Photograph at the construction site of a new Starbuck’s at the Traffic Circle by the Business Journal’s Brandon Richardson


LBBJ: Do you feel business owners in your council district are happy with the direction the city is going?


Supernaw: Yes. We get a lot of positive feedback from existing retailers and also the new ones. We endeavor as a council office to be as pro-business as we possibly can be. And they let us know how appreciated that is.


LBBJ: In your more than three years on the city council, how have you worked to build relationships with businesses in your district?


Supernaw: My background is unique in that I am a 30-year business consultant. This is something that comes naturally to me. I have a pretty good handle on what their [businesses’] level of expectation is. . . . The business owners have a very strong comfort level with contacting me on issues. The other advantage that I have is being born and raised here, so I know the history of the area. Folks are always surprised to know about the [history of] property they’ve invested in. For instance, the traffic circle was built for the 1932 Olympics in which Long Beach hosted the rowing events at Marine Stadium. We also show them the history of other retailers on their spot. That’s always of great interest.


Your councilmember is very much involved, on the scene and ready to assist in any issues that come up. We offer ribbon cuttings. It doesn’t have to be a brand new business; it can be for a remodel or a reopening. We are very active in that. We carry our own giant scissors and ribbon in the trunk all the time. That seems to be appreciated. Also, I should probably mention my weekly e-newsletter. We’re always trying to promote new businesses or make the residents aware of what’s going on from a retail perspective.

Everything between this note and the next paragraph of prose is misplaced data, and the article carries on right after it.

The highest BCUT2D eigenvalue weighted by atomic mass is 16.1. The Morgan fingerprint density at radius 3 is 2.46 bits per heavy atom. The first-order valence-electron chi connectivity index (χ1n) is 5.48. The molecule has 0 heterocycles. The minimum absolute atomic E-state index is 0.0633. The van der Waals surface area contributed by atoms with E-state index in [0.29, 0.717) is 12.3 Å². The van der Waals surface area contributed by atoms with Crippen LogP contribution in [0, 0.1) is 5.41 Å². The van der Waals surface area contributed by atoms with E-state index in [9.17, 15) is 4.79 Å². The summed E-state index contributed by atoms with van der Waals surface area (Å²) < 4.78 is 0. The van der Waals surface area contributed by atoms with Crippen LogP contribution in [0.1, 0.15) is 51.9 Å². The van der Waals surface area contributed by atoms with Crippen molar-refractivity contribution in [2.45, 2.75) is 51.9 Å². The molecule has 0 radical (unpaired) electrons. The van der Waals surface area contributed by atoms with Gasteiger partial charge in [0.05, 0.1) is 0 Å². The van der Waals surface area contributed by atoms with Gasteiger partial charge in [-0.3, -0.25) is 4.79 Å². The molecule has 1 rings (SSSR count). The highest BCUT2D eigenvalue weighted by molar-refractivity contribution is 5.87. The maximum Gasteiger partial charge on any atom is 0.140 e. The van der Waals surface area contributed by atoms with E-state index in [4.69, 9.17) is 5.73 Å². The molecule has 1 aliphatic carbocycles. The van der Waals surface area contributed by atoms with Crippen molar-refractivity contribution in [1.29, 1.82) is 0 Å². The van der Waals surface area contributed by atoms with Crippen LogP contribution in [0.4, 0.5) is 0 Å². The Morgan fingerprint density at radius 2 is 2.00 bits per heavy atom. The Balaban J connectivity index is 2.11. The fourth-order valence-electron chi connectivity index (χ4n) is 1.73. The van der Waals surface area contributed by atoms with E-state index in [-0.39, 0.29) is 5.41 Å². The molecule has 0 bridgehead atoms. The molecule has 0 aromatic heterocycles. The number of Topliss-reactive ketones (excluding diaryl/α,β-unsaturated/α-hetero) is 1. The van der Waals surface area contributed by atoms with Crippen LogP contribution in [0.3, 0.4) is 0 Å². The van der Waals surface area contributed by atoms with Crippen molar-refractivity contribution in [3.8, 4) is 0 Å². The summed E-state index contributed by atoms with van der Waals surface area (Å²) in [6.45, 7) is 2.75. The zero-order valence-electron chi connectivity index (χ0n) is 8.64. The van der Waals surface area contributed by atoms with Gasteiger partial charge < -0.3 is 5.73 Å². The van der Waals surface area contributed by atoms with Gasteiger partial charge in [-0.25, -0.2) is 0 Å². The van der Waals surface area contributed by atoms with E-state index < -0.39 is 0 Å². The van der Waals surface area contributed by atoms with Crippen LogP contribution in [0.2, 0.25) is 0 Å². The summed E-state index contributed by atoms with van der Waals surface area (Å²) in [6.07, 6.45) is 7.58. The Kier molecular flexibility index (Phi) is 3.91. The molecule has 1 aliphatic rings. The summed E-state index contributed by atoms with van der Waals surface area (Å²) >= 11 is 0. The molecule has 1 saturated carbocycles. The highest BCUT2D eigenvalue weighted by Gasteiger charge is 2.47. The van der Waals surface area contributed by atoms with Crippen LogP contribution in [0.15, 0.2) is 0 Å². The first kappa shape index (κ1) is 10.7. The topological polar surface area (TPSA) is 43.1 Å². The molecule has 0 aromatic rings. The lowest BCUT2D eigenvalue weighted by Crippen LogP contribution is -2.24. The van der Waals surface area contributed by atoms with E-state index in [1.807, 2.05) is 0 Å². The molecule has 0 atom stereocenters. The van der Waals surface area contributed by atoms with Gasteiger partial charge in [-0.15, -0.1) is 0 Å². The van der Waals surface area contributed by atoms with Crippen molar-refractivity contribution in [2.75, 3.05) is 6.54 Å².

The 4th District is very unique in that it goes from the [El Dorado] Nature Center to Cambodia Town. It is very wide, very diverse. You have the Los Altos Shopping Center built in the mid-50s, and the Los Altos retail area. Then you have the [traffic] circle area. That’s where all the activity is going on right now. We are regaining momentum with the business association there. This will be a very active business association for the circle area. We decided with all this investment here that we needed to get organized a little bit, so we formed a business organization that retailers here, property management, investors can all be a part of.

The other piece with the circle is Community Hospital, which is a big part of my life right now. It has been since the end of October 2017. That [situation] evolves weekly if not daily. [There are] very positive results there, so that is something I was very proud of that we were able to, so far, save the ER.


We also have two business improvement districts (BIDs) in the 4th District. We have pretty much all of Zaferia, which used to be known as the East Anaheim Street Business Association. . . . The Midtown BID starts up at Raymond Avenue and goes to the end of our district. The 4th District goes one block west of Cherry, which is Gardenia [Avenue]. That would be part of the Midtown BID.


LBBJ: What are businesses in your district telling you are their biggest challenges?


Supernaw: It’s a diverse group of businesses. The challenges would be the day-to-day homeless issues and that type of thing. I am very proud of the fact that we’re really on top of graffiti abatement [and] dumped items pickup. It is a challenge, but we do address it immediately. That’s one thing.